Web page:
Redbrick Gaming Editor Alex Green reports on the delays to some of this year’s biggest titles
Numerous delays have been announced across the industry over the last two weeks. In particular, publisher Square Enix have announced that two of their biggest releases in 2020 have been delayed. Firstly, Final Fantasy VII Remake has been pushed back from the 3rd of March to a month later on the 10th of April. The remake of the classic 1997 JRPG is one of this-year’s most hotly anticipated releases following numerous gorgeous-looking trailers with the returns of beloved characters such as Cloud Strife and Tifa Lockhart. In a post on Square Enix’s website, producer Yoshinori Kitase stated, ‘We are making this tough decision in order to give ourselves a few extra weeks to apply final polish to the game and to deliver you with the best possible experience.’ The delay and statement seem to give the sentiment that this looks to be a delay to make sure the release goes ahead smoothly without any bugs as many AAA games have struggled with in the past. The delay has also made March and April an increasingly exciting and expensive month for gamers, with huge titles such as Doom Eternal (which itself was pushed back from last year to March of this year), Half-Life Alyx, Resident Evil 3 and Nioh 2 amongst others all releasing in this window.
On a more substantial note, Marvel’s Avengers by Crystal Dynamics has also announced a delayed release date, this time going for a 4th September 2020 release, a full four months after the game’s initial release date. In a joint statement on the Crystal Dynamics website, Scot Amos and Ron Rosenberg, co-heads of Crystal Dynamics, echoed the same sentiment by saying ‘At Crystal Dynamics our ambition has always been to deliver the ultimate Avengers gaming experience. In order to achieve that goal, we have made the difficult decision to move the release date…’. The much longer wait for Marvel’s foray into the gaming landscape with a much greater amount of time required may indicate the size of the project and the work that needs doing. This however is a given as Crystal Dynamics’ interpretation of Earth’s mightiest heroes is stuffed with characters, story campaign and co-op content with additional content to be added post-release. Separately on the VR front, Marvel’s other big project Iron Man VR has shifted to a May 15th release date, nowhere near as drastic a change from its initial 28th February release as that of Marvel’s Avengers’ September shift.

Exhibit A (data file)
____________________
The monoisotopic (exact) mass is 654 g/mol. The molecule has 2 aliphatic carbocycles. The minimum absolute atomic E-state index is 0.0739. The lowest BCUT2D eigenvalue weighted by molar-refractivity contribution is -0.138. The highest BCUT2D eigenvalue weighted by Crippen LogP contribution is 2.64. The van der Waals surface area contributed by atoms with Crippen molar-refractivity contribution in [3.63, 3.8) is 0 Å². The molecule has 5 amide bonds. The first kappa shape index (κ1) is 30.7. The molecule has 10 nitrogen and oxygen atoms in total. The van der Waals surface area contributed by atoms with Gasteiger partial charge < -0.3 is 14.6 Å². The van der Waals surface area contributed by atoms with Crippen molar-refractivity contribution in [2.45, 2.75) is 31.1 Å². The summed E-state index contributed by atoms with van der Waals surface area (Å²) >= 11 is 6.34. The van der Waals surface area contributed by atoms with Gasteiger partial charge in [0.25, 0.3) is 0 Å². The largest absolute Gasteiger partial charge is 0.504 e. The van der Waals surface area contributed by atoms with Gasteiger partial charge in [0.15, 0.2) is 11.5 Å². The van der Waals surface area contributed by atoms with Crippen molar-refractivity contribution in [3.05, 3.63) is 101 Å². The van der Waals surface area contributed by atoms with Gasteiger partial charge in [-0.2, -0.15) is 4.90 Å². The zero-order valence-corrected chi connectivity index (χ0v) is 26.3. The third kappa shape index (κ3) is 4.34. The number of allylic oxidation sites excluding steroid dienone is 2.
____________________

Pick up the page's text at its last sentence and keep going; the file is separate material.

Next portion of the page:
Speaking of September release dates, Cyberpunk 2077 has also had its release shifted into said month with an even-bigger five-month gap. CD Projekt Red’s next huge project after finishing up the Witcher trilogy (which recently had a TV adaptation on Netflix). In a statement posted on social media, the studio explained that currently the game was ‘complete and playable.’ However, as many of us know, that doesn’t mean a game is ready to ship, so the Polish studio have taken the decision to postpone the release in order to have ‘more time to finish playtesting, fixing and polishing.’ This marks even more time to wait for Night City and the adventures of the protagonist V and of course, Keanu Reeves’ cyber-ghost Johnny Silverhand. Cyberpunk 2077 first was announced as far back as May 2012 with the first teaser trailer being released in January 2013, going pretty quiet until a second trailer finally dropped in 2018. However, as one of this year’s most notable releases and with CD Projekt Red’s pedigree behind it, the sales should still be excellent.
Cyberpunk 2077’s delay has also reignited the discussion on crunch – the concept of overworking employees with little overtime pay- in the videogame industry. This came about after the studio answered questions in light of the announcement during which joint-CEO of CD Projekt Red Adam Kiciński was asked if the developers would be required to log additional hours in the build up to the game’s release. Kiciński stated: ‘To some degree, yes – to be honest. We try to limit crunch as much as possible, but it is the final stage. We try to be reasonable in this regard, but yes. Unfortunately.’ This statement has caused concerns that despite the large push back on the final release, CD Projekt Red is still requiring the development team to work overtime. The trade union Game Workers Unite UK responded in solidarity with gaming developers at the company and reiterating their stance on crunch culture by posting on Twitter that ‘Crunch is not inevitable, it’s a choice that management imposes on workers. It’s harmful in both the short and long term and corrosive to the culture and longevity of our industry as a whole.’
Check out more articles from Alex here: